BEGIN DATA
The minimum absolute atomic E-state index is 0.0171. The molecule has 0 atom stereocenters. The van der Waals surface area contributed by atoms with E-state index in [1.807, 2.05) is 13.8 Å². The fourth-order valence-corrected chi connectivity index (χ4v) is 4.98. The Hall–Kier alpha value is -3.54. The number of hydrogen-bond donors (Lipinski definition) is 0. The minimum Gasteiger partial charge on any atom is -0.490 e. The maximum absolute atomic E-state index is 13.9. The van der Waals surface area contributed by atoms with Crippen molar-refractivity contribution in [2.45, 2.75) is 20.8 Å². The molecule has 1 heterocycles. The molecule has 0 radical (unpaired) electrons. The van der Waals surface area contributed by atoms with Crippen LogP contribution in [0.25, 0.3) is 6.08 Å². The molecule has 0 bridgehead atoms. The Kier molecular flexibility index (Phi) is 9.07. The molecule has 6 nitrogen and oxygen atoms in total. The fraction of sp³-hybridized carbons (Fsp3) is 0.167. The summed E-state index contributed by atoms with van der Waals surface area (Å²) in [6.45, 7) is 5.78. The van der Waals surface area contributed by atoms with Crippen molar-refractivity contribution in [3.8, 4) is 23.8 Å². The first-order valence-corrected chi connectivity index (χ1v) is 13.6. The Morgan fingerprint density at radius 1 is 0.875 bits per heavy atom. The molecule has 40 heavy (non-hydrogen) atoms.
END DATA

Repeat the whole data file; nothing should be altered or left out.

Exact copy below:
The minimum absolute atomic E-state index is 0.0171. The molecule has 0 atom stereocenters. The van der Waals surface area contributed by atoms with E-state index in [1.807, 2.05) is 13.8 Å². The fourth-order valence-corrected chi connectivity index (χ4v) is 4.98. The Hall–Kier alpha value is -3.54. The number of hydrogen-bond donors (Lipinski definition) is 0. The minimum Gasteiger partial charge on any atom is -0.490 e. The maximum absolute atomic E-state index is 13.9. The van der Waals surface area contributed by atoms with Crippen molar-refractivity contribution in [2.45, 2.75) is 20.8 Å². The molecule has 1 heterocycles. The molecule has 0 radical (unpaired) electrons. The van der Waals surface area contributed by atoms with Crippen LogP contribution in [0.25, 0.3) is 6.08 Å². The molecule has 0 bridgehead atoms. The Kier molecular flexibility index (Phi) is 9.07. The molecule has 6 nitrogen and oxygen atoms in total. The fraction of sp³-hybridized carbons (Fsp3) is 0.167. The summed E-state index contributed by atoms with van der Waals surface area (Å²) in [6.45, 7) is 5.78. The van der Waals surface area contributed by atoms with Crippen molar-refractivity contribution in [3.8, 4) is 23.8 Å². The first-order valence-corrected chi connectivity index (χ1v) is 13.6. The Morgan fingerprint density at radius 1 is 0.875 bits per heavy atom. The molecule has 40 heavy (non-hydrogen) atoms.